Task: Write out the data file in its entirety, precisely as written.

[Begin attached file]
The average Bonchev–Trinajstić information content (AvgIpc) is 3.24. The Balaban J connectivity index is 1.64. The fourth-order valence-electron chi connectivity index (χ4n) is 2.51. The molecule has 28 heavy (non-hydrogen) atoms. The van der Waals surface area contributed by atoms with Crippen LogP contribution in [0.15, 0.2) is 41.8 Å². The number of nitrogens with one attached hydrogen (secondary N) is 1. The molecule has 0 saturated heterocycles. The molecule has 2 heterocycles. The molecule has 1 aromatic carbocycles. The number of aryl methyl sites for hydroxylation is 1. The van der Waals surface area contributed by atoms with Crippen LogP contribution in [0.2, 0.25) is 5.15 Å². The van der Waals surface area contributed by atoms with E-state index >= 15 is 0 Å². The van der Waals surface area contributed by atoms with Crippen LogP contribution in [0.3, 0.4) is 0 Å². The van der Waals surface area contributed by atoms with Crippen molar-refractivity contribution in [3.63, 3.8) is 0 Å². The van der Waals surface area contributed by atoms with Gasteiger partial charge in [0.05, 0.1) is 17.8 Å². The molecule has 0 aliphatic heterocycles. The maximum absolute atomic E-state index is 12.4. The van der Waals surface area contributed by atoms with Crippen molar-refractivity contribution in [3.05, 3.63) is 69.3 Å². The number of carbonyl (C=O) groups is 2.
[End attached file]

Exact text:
The average Bonchev–Trinajstić information content (AvgIpc) is 3.24. The Balaban J connectivity index is 1.64. The fourth-order valence-electron chi connectivity index (χ4n) is 2.51. The molecule has 28 heavy (non-hydrogen) atoms. The van der Waals surface area contributed by atoms with Crippen LogP contribution in [0.15, 0.2) is 41.8 Å². The number of nitrogens with one attached hydrogen (secondary N) is 1. The molecule has 0 saturated heterocycles. The molecule has 2 heterocycles. The molecule has 1 aromatic carbocycles. The number of aryl methyl sites for hydroxylation is 1. The van der Waals surface area contributed by atoms with Crippen LogP contribution in [0.2, 0.25) is 5.15 Å². The van der Waals surface area contributed by atoms with E-state index >= 15 is 0 Å². The van der Waals surface area contributed by atoms with Crippen LogP contribution in [0.3, 0.4) is 0 Å². The van der Waals surface area contributed by atoms with Crippen molar-refractivity contribution in [3.63, 3.8) is 0 Å². The van der Waals surface area contributed by atoms with Gasteiger partial charge in [0.05, 0.1) is 17.8 Å². The molecule has 0 aliphatic heterocycles. The maximum absolute atomic E-state index is 12.4. The van der Waals surface area contributed by atoms with Crippen molar-refractivity contribution in [3.05, 3.63) is 69.3 Å². The number of carbonyl (C=O) groups is 2.